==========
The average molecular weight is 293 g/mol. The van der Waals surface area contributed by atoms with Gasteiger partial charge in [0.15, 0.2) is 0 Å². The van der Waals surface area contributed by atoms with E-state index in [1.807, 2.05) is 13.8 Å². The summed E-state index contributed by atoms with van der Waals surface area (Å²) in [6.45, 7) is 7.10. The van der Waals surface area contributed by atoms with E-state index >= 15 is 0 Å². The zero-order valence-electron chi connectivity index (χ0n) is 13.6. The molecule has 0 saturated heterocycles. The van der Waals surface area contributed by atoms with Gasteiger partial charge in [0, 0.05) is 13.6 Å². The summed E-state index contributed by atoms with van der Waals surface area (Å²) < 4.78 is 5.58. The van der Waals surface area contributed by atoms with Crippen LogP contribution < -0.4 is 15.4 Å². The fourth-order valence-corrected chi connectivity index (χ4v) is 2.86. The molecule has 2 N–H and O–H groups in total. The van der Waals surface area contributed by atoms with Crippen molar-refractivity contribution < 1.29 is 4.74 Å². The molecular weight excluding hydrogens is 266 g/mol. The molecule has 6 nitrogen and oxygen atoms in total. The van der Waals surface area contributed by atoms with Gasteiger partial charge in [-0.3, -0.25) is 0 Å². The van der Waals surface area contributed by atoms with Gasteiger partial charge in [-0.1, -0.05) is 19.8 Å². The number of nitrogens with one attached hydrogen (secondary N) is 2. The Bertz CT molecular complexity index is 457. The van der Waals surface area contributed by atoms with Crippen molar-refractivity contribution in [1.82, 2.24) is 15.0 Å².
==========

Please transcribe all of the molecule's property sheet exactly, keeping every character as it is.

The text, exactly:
The average molecular weight is 293 g/mol. The van der Waals surface area contributed by atoms with Gasteiger partial charge in [0.15, 0.2) is 0 Å². The van der Waals surface area contributed by atoms with E-state index in [1.807, 2.05) is 13.8 Å². The summed E-state index contributed by atoms with van der Waals surface area (Å²) in [6.45, 7) is 7.10. The van der Waals surface area contributed by atoms with E-state index >= 15 is 0 Å². The zero-order valence-electron chi connectivity index (χ0n) is 13.6. The molecule has 0 saturated heterocycles. The van der Waals surface area contributed by atoms with Gasteiger partial charge in [0, 0.05) is 13.6 Å². The summed E-state index contributed by atoms with van der Waals surface area (Å²) < 4.78 is 5.58. The van der Waals surface area contributed by atoms with Crippen LogP contribution < -0.4 is 15.4 Å². The fourth-order valence-corrected chi connectivity index (χ4v) is 2.86. The molecule has 2 N–H and O–H groups in total. The van der Waals surface area contributed by atoms with Crippen molar-refractivity contribution < 1.29 is 4.74 Å². The molecular weight excluding hydrogens is 266 g/mol. The molecule has 6 nitrogen and oxygen atoms in total. The van der Waals surface area contributed by atoms with Gasteiger partial charge in [-0.3, -0.25) is 0 Å². The van der Waals surface area contributed by atoms with Gasteiger partial charge in [-0.1, -0.05) is 19.8 Å². The number of nitrogens with one attached hydrogen (secondary N) is 2. The Bertz CT molecular complexity index is 457. The van der Waals surface area contributed by atoms with Crippen molar-refractivity contribution in [1.82, 2.24) is 15.0 Å².